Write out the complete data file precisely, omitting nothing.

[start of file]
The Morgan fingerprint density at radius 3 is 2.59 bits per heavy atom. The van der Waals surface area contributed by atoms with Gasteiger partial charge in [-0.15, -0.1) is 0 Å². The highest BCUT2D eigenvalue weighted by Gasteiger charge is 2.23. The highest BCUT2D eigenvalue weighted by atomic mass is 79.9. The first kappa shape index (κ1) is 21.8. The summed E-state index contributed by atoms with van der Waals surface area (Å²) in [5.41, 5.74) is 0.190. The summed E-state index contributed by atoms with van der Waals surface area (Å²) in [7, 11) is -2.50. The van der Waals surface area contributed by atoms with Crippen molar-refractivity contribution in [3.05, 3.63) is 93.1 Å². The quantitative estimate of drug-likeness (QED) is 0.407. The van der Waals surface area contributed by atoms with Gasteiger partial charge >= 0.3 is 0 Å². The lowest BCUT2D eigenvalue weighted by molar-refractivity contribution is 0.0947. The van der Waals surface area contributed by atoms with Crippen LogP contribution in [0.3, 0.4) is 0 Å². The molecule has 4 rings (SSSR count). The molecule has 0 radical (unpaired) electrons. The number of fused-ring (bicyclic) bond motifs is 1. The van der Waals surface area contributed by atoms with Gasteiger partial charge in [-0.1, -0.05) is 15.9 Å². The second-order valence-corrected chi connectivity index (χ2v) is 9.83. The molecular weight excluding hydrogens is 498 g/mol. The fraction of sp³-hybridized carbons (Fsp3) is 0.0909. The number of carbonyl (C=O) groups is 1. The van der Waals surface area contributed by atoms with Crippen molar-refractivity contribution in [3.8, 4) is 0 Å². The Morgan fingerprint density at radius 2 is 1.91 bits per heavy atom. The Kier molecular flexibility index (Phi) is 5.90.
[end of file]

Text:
The Morgan fingerprint density at radius 3 is 2.59 bits per heavy atom. The van der Waals surface area contributed by atoms with Gasteiger partial charge in [-0.15, -0.1) is 0 Å². The highest BCUT2D eigenvalue weighted by Gasteiger charge is 2.23. The highest BCUT2D eigenvalue weighted by atomic mass is 79.9. The first kappa shape index (κ1) is 21.8. The summed E-state index contributed by atoms with van der Waals surface area (Å²) in [5.41, 5.74) is 0.190. The summed E-state index contributed by atoms with van der Waals surface area (Å²) in [7, 11) is -2.50. The van der Waals surface area contributed by atoms with Crippen molar-refractivity contribution in [3.05, 3.63) is 93.1 Å². The quantitative estimate of drug-likeness (QED) is 0.407. The van der Waals surface area contributed by atoms with Gasteiger partial charge >= 0.3 is 0 Å². The lowest BCUT2D eigenvalue weighted by molar-refractivity contribution is 0.0947. The van der Waals surface area contributed by atoms with Crippen LogP contribution in [0.3, 0.4) is 0 Å². The molecule has 4 rings (SSSR count). The molecule has 0 radical (unpaired) electrons. The number of fused-ring (bicyclic) bond motifs is 1. The van der Waals surface area contributed by atoms with Gasteiger partial charge in [-0.1, -0.05) is 15.9 Å². The second-order valence-corrected chi connectivity index (χ2v) is 9.83. The molecular weight excluding hydrogens is 498 g/mol. The fraction of sp³-hybridized carbons (Fsp3) is 0.0909. The number of carbonyl (C=O) groups is 1. The van der Waals surface area contributed by atoms with Crippen molar-refractivity contribution in [3.8, 4) is 0 Å². The Morgan fingerprint density at radius 2 is 1.91 bits per heavy atom. The Kier molecular flexibility index (Phi) is 5.90.